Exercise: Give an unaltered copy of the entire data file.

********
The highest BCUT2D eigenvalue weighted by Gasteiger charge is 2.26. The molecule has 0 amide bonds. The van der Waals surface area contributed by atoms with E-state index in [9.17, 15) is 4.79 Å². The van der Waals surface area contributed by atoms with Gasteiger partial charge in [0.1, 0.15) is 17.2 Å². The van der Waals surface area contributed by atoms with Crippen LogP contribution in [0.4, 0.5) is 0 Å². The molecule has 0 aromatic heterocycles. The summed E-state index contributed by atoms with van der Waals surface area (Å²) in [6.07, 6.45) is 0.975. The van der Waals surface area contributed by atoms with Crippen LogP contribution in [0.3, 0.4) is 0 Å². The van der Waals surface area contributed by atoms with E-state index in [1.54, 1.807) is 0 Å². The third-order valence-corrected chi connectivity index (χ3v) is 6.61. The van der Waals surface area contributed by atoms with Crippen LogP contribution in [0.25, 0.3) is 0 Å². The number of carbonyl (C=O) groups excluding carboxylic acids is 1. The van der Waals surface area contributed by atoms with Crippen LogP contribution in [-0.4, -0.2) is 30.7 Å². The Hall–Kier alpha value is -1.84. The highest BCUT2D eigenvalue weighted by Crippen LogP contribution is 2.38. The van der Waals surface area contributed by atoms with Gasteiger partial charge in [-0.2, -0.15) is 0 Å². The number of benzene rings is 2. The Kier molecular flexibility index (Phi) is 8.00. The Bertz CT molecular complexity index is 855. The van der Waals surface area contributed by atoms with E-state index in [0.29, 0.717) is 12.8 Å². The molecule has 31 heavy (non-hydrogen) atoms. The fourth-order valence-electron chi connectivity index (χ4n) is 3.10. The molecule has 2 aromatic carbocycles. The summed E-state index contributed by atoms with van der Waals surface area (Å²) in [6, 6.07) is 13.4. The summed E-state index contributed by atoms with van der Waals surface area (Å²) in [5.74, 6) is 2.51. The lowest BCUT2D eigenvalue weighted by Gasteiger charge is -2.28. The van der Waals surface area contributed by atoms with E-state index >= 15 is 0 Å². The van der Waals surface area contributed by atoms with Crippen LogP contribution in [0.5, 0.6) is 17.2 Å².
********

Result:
The highest BCUT2D eigenvalue weighted by Gasteiger charge is 2.26. The molecule has 0 amide bonds. The van der Waals surface area contributed by atoms with E-state index in [9.17, 15) is 4.79 Å². The van der Waals surface area contributed by atoms with Gasteiger partial charge in [0.1, 0.15) is 17.2 Å². The van der Waals surface area contributed by atoms with Crippen LogP contribution in [0.4, 0.5) is 0 Å². The molecule has 0 aromatic heterocycles. The summed E-state index contributed by atoms with van der Waals surface area (Å²) in [6.07, 6.45) is 0.975. The van der Waals surface area contributed by atoms with Crippen LogP contribution in [0.3, 0.4) is 0 Å². The van der Waals surface area contributed by atoms with E-state index in [1.54, 1.807) is 0 Å². The third-order valence-corrected chi connectivity index (χ3v) is 6.61. The van der Waals surface area contributed by atoms with Crippen LogP contribution in [0.25, 0.3) is 0 Å². The number of carbonyl (C=O) groups excluding carboxylic acids is 1. The van der Waals surface area contributed by atoms with Crippen LogP contribution in [-0.4, -0.2) is 30.7 Å². The Hall–Kier alpha value is -1.84. The highest BCUT2D eigenvalue weighted by Crippen LogP contribution is 2.38. The van der Waals surface area contributed by atoms with Gasteiger partial charge in [-0.2, -0.15) is 0 Å². The number of benzene rings is 2. The Kier molecular flexibility index (Phi) is 8.00. The Bertz CT molecular complexity index is 855. The van der Waals surface area contributed by atoms with E-state index in [0.29, 0.717) is 12.8 Å². The molecule has 31 heavy (non-hydrogen) atoms. The fourth-order valence-electron chi connectivity index (χ4n) is 3.10. The molecule has 2 aromatic carbocycles. The summed E-state index contributed by atoms with van der Waals surface area (Å²) in [6, 6.07) is 13.4. The summed E-state index contributed by atoms with van der Waals surface area (Å²) in [5.74, 6) is 2.51. The lowest BCUT2D eigenvalue weighted by Gasteiger charge is -2.28. The van der Waals surface area contributed by atoms with E-state index >= 15 is 0 Å². The van der Waals surface area contributed by atoms with Crippen LogP contribution in [0.5, 0.6) is 17.2 Å².